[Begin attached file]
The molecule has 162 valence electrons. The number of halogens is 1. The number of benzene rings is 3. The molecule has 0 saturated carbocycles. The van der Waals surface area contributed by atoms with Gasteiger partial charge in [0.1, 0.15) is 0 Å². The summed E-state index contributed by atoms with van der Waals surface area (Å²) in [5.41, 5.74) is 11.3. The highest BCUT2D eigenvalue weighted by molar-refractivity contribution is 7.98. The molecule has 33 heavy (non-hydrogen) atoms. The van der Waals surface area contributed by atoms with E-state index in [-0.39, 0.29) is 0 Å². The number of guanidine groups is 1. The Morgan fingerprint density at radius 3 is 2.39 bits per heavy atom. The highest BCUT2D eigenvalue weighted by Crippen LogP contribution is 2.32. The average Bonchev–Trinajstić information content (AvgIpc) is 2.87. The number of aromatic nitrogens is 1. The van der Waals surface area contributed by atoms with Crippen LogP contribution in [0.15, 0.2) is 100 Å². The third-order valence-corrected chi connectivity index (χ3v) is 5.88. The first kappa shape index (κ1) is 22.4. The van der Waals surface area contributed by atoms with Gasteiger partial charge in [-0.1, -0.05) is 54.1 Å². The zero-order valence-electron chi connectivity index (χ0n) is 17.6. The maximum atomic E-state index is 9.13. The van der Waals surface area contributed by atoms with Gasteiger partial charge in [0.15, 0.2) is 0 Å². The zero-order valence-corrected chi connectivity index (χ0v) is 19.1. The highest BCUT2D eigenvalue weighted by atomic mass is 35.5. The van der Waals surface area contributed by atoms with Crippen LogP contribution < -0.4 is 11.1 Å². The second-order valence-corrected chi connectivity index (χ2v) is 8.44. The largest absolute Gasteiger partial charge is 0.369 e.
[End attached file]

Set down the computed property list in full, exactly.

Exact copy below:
The molecule has 162 valence electrons. The number of halogens is 1. The number of benzene rings is 3. The molecule has 0 saturated carbocycles. The van der Waals surface area contributed by atoms with Gasteiger partial charge in [0.1, 0.15) is 0 Å². The summed E-state index contributed by atoms with van der Waals surface area (Å²) in [5.41, 5.74) is 11.3. The highest BCUT2D eigenvalue weighted by molar-refractivity contribution is 7.98. The molecule has 33 heavy (non-hydrogen) atoms. The van der Waals surface area contributed by atoms with E-state index in [-0.39, 0.29) is 0 Å². The number of guanidine groups is 1. The Morgan fingerprint density at radius 3 is 2.39 bits per heavy atom. The highest BCUT2D eigenvalue weighted by Crippen LogP contribution is 2.32. The average Bonchev–Trinajstić information content (AvgIpc) is 2.87. The number of aromatic nitrogens is 1. The van der Waals surface area contributed by atoms with Crippen LogP contribution in [0.15, 0.2) is 100 Å². The third-order valence-corrected chi connectivity index (χ3v) is 5.88. The first kappa shape index (κ1) is 22.4. The van der Waals surface area contributed by atoms with Gasteiger partial charge in [-0.1, -0.05) is 54.1 Å². The zero-order valence-electron chi connectivity index (χ0n) is 17.6. The maximum atomic E-state index is 9.13. The van der Waals surface area contributed by atoms with Gasteiger partial charge in [0.15, 0.2) is 0 Å². The zero-order valence-corrected chi connectivity index (χ0v) is 19.1. The highest BCUT2D eigenvalue weighted by atomic mass is 35.5. The van der Waals surface area contributed by atoms with Crippen LogP contribution < -0.4 is 11.1 Å². The second-order valence-corrected chi connectivity index (χ2v) is 8.44. The largest absolute Gasteiger partial charge is 0.369 e.